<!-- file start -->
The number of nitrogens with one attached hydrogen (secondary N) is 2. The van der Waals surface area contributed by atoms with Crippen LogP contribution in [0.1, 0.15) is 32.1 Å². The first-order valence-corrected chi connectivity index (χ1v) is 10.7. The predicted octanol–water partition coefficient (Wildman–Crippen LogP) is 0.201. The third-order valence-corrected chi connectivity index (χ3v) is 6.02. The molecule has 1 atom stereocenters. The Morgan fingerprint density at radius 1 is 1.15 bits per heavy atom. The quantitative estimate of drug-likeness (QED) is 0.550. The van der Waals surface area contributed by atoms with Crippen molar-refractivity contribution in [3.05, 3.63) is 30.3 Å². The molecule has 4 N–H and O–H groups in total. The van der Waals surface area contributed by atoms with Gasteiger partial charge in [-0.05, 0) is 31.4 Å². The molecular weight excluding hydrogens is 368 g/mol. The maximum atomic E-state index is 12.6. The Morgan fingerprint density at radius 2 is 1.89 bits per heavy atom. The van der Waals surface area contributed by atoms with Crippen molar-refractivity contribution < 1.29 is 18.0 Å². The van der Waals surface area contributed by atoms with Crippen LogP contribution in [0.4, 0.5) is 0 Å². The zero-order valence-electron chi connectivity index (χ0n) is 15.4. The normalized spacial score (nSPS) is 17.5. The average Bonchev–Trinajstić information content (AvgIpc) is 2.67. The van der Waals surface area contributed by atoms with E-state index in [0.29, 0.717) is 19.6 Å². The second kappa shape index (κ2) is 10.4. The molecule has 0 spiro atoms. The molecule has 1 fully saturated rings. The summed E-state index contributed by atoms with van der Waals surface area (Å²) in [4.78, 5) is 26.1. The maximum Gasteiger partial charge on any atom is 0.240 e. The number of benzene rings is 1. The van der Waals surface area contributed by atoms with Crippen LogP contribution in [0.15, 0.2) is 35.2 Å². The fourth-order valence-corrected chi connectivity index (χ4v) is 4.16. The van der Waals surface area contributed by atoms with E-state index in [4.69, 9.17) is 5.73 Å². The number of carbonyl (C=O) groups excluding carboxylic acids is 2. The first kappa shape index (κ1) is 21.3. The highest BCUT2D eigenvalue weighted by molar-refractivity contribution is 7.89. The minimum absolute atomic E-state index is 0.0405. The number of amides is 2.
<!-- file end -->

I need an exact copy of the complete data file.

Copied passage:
The number of nitrogens with one attached hydrogen (secondary N) is 2. The van der Waals surface area contributed by atoms with Crippen LogP contribution in [0.1, 0.15) is 32.1 Å². The first-order valence-corrected chi connectivity index (χ1v) is 10.7. The predicted octanol–water partition coefficient (Wildman–Crippen LogP) is 0.201. The third-order valence-corrected chi connectivity index (χ3v) is 6.02. The molecule has 1 atom stereocenters. The Morgan fingerprint density at radius 1 is 1.15 bits per heavy atom. The quantitative estimate of drug-likeness (QED) is 0.550. The van der Waals surface area contributed by atoms with Crippen molar-refractivity contribution in [3.05, 3.63) is 30.3 Å². The molecule has 4 N–H and O–H groups in total. The van der Waals surface area contributed by atoms with Gasteiger partial charge in [-0.05, 0) is 31.4 Å². The molecular weight excluding hydrogens is 368 g/mol. The maximum atomic E-state index is 12.6. The Morgan fingerprint density at radius 2 is 1.89 bits per heavy atom. The van der Waals surface area contributed by atoms with Crippen molar-refractivity contribution < 1.29 is 18.0 Å². The van der Waals surface area contributed by atoms with Crippen LogP contribution in [0.4, 0.5) is 0 Å². The zero-order valence-electron chi connectivity index (χ0n) is 15.4. The normalized spacial score (nSPS) is 17.5. The average Bonchev–Trinajstić information content (AvgIpc) is 2.67. The van der Waals surface area contributed by atoms with E-state index in [0.29, 0.717) is 19.6 Å². The second kappa shape index (κ2) is 10.4. The molecule has 0 spiro atoms. The molecule has 1 fully saturated rings. The summed E-state index contributed by atoms with van der Waals surface area (Å²) in [4.78, 5) is 26.1. The maximum Gasteiger partial charge on any atom is 0.240 e. The number of benzene rings is 1. The van der Waals surface area contributed by atoms with Crippen LogP contribution in [0.15, 0.2) is 35.2 Å². The fourth-order valence-corrected chi connectivity index (χ4v) is 4.16. The van der Waals surface area contributed by atoms with E-state index in [4.69, 9.17) is 5.73 Å². The number of carbonyl (C=O) groups excluding carboxylic acids is 2. The first kappa shape index (κ1) is 21.3. The highest BCUT2D eigenvalue weighted by molar-refractivity contribution is 7.89. The minimum absolute atomic E-state index is 0.0405. The number of amides is 2.